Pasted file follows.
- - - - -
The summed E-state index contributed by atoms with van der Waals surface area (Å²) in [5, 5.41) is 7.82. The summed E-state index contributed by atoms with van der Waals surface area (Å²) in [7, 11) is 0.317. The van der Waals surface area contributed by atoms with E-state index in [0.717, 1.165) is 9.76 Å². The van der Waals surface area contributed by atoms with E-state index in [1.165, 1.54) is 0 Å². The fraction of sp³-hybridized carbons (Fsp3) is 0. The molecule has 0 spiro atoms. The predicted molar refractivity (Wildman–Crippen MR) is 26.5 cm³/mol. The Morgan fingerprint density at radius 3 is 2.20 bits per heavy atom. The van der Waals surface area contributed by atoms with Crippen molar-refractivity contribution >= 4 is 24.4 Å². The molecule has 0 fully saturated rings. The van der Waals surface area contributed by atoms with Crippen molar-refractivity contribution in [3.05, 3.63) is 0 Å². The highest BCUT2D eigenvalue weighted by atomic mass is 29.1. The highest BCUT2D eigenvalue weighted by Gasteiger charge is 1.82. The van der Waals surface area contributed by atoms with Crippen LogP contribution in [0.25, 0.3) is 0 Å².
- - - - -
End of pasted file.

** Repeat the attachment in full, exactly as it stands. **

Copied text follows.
The summed E-state index contributed by atoms with van der Waals surface area (Å²) in [5, 5.41) is 7.82. The summed E-state index contributed by atoms with van der Waals surface area (Å²) in [7, 11) is 0.317. The van der Waals surface area contributed by atoms with E-state index in [0.717, 1.165) is 9.76 Å². The van der Waals surface area contributed by atoms with E-state index in [1.165, 1.54) is 0 Å². The fraction of sp³-hybridized carbons (Fsp3) is 0. The molecule has 0 spiro atoms. The predicted molar refractivity (Wildman–Crippen MR) is 26.5 cm³/mol. The Morgan fingerprint density at radius 3 is 2.20 bits per heavy atom. The van der Waals surface area contributed by atoms with Crippen molar-refractivity contribution >= 4 is 24.4 Å². The molecule has 0 fully saturated rings. The van der Waals surface area contributed by atoms with Crippen molar-refractivity contribution in [3.05, 3.63) is 0 Å². The highest BCUT2D eigenvalue weighted by atomic mass is 29.1. The highest BCUT2D eigenvalue weighted by Gasteiger charge is 1.82. The van der Waals surface area contributed by atoms with Crippen LogP contribution in [0.25, 0.3) is 0 Å².